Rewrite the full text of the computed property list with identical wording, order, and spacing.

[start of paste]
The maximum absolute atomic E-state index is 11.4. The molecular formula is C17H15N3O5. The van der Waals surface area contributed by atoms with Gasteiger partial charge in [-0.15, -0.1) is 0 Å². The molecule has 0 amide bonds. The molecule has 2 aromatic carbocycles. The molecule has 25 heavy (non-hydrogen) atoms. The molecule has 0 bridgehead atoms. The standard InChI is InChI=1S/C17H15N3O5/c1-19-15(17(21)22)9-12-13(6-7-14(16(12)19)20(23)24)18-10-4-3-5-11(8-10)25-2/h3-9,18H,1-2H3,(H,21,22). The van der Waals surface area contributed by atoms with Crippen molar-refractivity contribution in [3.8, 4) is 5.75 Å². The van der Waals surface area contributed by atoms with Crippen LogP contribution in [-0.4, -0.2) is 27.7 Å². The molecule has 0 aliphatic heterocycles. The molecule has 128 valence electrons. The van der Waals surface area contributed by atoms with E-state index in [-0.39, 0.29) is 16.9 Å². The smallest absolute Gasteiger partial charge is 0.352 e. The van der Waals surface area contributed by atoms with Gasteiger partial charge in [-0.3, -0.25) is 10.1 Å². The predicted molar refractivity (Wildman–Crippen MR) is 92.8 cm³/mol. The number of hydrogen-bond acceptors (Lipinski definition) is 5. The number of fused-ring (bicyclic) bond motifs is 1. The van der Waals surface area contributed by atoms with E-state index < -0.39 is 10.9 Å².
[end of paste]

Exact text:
The maximum absolute atomic E-state index is 11.4. The molecular formula is C17H15N3O5. The van der Waals surface area contributed by atoms with Gasteiger partial charge in [-0.15, -0.1) is 0 Å². The molecule has 0 amide bonds. The molecule has 2 aromatic carbocycles. The molecule has 25 heavy (non-hydrogen) atoms. The molecule has 0 bridgehead atoms. The standard InChI is InChI=1S/C17H15N3O5/c1-19-15(17(21)22)9-12-13(6-7-14(16(12)19)20(23)24)18-10-4-3-5-11(8-10)25-2/h3-9,18H,1-2H3,(H,21,22). The van der Waals surface area contributed by atoms with Crippen molar-refractivity contribution in [3.8, 4) is 5.75 Å². The van der Waals surface area contributed by atoms with Crippen LogP contribution in [-0.4, -0.2) is 27.7 Å². The molecule has 0 aliphatic heterocycles. The molecule has 128 valence electrons. The van der Waals surface area contributed by atoms with E-state index in [-0.39, 0.29) is 16.9 Å². The smallest absolute Gasteiger partial charge is 0.352 e. The van der Waals surface area contributed by atoms with Gasteiger partial charge in [-0.3, -0.25) is 10.1 Å². The predicted molar refractivity (Wildman–Crippen MR) is 92.8 cm³/mol. The number of hydrogen-bond acceptors (Lipinski definition) is 5. The number of fused-ring (bicyclic) bond motifs is 1. The van der Waals surface area contributed by atoms with E-state index < -0.39 is 10.9 Å².